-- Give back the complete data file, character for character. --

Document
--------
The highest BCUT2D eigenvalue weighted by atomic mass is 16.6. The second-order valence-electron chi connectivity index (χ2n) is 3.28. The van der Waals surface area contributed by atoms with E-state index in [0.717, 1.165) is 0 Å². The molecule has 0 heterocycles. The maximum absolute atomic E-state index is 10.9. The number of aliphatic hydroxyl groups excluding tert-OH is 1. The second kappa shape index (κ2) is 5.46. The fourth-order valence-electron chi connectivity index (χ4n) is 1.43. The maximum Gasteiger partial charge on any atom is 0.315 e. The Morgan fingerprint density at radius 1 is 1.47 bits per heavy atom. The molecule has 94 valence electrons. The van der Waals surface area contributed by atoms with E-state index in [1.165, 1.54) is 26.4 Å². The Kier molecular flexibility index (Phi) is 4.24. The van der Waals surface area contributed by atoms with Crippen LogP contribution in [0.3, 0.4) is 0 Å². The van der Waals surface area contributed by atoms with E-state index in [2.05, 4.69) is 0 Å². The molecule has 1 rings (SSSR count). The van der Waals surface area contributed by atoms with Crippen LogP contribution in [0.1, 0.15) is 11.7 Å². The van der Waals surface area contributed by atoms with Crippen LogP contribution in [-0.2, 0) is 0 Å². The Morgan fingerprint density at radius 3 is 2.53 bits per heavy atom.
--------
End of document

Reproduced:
The highest BCUT2D eigenvalue weighted by atomic mass is 16.6. The second-order valence-electron chi connectivity index (χ2n) is 3.28. The van der Waals surface area contributed by atoms with E-state index in [0.717, 1.165) is 0 Å². The molecule has 0 heterocycles. The maximum absolute atomic E-state index is 10.9. The number of aliphatic hydroxyl groups excluding tert-OH is 1. The second kappa shape index (κ2) is 5.46. The fourth-order valence-electron chi connectivity index (χ4n) is 1.43. The maximum Gasteiger partial charge on any atom is 0.315 e. The Morgan fingerprint density at radius 1 is 1.47 bits per heavy atom. The molecule has 94 valence electrons. The van der Waals surface area contributed by atoms with E-state index in [1.165, 1.54) is 26.4 Å². The Kier molecular flexibility index (Phi) is 4.24. The van der Waals surface area contributed by atoms with Crippen LogP contribution in [0.3, 0.4) is 0 Å². The van der Waals surface area contributed by atoms with E-state index in [2.05, 4.69) is 0 Å². The molecule has 1 rings (SSSR count). The van der Waals surface area contributed by atoms with Crippen LogP contribution in [0.1, 0.15) is 11.7 Å². The van der Waals surface area contributed by atoms with Crippen LogP contribution in [-0.2, 0) is 0 Å². The Morgan fingerprint density at radius 3 is 2.53 bits per heavy atom.